Sunday, January 8, 2012

Cure Abdominal Bloating And Digestion

One in ten visits to a physician is because of a digestive complaint and the most common digestive symptoms are pain and bloating.

Many simply go home with a diagnosis of IBS and don't know why their symptoms continue.





Abdominal bloating is when the abdomen feels full and tight, it is usually caused by intestinal gas, this can go hand in hand with flatulence and burping. This gas is produced by the bacteria in the digestive tract, bacteria generate gas from food that is eaten but is not been properly digested and absorbed.

Bloating on a regular basis can be an indication of underlying health issues and imbalances which, if left unchecked, can lead to more serious health problems in later years.

If you get bloated this is an early warning sign that your digestive system is not working properly.

Bloating relates to a number of possible digestive imbalances like:
  • Low stomach acid
  • Low digestive enzymes
  • Stress
  • Food intolerances
  • Poor gut motility 
  • Gut dysbiosis

Low stomach acid

The symptoms of low stomach acid are very common and include burping when eating and feeling very full after eating very little. Stomach acid is important because it is where protein digestion begins; it is also important because it stimulates the release of other digestive enzymes essential for the digestion of other types of foods.

With low stomach acid you can find it more difficult to digest things like eggs, fish and meat. As a result only partially digested protein molecules, instead of fully digested end products of protein digestion, make their way into the lower bowel where they cause digestive irritation, inflammation and putrifaction which creates pain and bloating.

  • How to improve stomach acid:
  • Take time away from your desk to eat
  • Don’t eat on the move
  • Relax for 5-10 minutes before you start to eat
  • Smell your food before you tuck in and chew your food thoroughly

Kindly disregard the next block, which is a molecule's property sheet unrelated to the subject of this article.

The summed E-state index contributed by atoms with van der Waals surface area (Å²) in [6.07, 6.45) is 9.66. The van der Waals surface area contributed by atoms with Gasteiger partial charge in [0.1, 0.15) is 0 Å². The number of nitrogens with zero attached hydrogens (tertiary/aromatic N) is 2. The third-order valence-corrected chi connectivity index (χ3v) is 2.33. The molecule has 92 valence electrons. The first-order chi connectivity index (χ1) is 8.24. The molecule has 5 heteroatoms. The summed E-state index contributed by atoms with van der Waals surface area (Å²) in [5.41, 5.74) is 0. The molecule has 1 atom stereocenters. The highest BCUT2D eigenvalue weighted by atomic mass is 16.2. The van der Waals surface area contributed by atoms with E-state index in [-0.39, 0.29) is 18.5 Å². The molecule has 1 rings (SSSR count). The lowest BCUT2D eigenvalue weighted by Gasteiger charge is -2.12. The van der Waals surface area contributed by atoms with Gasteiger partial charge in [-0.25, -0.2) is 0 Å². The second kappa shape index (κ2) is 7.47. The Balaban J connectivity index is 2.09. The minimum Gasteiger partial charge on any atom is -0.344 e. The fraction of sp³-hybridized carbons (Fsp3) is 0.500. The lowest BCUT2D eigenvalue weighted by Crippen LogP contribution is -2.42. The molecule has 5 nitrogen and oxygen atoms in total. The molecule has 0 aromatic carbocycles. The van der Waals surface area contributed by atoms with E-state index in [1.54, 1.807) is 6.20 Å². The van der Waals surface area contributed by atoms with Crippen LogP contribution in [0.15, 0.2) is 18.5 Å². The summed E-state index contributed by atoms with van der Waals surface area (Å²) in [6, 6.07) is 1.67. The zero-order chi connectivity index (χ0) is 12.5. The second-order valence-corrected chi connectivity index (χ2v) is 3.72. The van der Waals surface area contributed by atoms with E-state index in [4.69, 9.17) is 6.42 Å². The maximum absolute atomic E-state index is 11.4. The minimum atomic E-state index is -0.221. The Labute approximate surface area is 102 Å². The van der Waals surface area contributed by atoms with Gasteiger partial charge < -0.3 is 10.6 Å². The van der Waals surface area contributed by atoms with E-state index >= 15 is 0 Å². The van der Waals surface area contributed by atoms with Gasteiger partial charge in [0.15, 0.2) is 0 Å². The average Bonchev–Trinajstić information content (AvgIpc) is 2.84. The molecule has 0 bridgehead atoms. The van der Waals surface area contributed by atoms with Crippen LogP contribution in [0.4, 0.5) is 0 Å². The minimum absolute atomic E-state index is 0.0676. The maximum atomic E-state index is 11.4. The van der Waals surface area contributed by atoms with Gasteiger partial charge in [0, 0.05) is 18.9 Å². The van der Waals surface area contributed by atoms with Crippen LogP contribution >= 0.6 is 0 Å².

• Don’t get into the habit of bolting your food down

Low digestive enzymes

Digestive enzymes are produced by the cells that line your stomach and small intestine and by your pancreas. These enzymes work on all food groups - protein, fats and carbohydrates.

Factors such as stress and intestinal inflammation caused by infection or food intolerances result in lower levels of digestive enzymes being produced. The consequences of this are just the same as those for low stomach acid but include undigested particles of carbohydrates and fats as well as proteins entering the lower bowel. Again irritation, inflammation and fermentation occur and the scene is set for further pain and bloating.

Food Doctor tips to improve digestive enzymes:
  • Follow all of the tips for improving low stomach acid plus
  • Avoid raw food for at least 1-2 months replace salads with soups and stews which literally gives Your digestive system a holiday and a chance to replenish digestive enzyme levels
  • Take a digestive enzyme supplement half way through each meal

Food intolerance

Food intolerances are quite different to food allergies. Symptoms of a food allergy are very severe and happen almost immediately after eating any amount – even a tiny trace amount of your allergenic food. 

Food intolerances display a much more subtle response and symptoms can develop over a 48 hour period. It is common to develop intolerances to the foods you love the most and eat on a daily or regular basis.

Food intolerances can be caused by low stomach acid, low digestive enzymes, stress or simply eating the same foods on a very regular basis. Food intolerances can be caused by low stomach acid, low digestive enzymes, stress or simply eating the same foods on a very regular basis.

Top 10 Food Intolerance:
  • Gluten
  • Wheat
  • Dairy
  • Yeast
  • Shellfish
  • Egg
  • Peanuts
  • Sesame seeds
  • Soya
  • Chocolate 

Digestive symptoms typical of food intolerances include bloating, loose stool, diarrhoea and/or constipation but symptoms outside of the digestive tract can also occur such as runny nose, headaches, low energy, dark circles under the eyes or mood swings can also become apparent.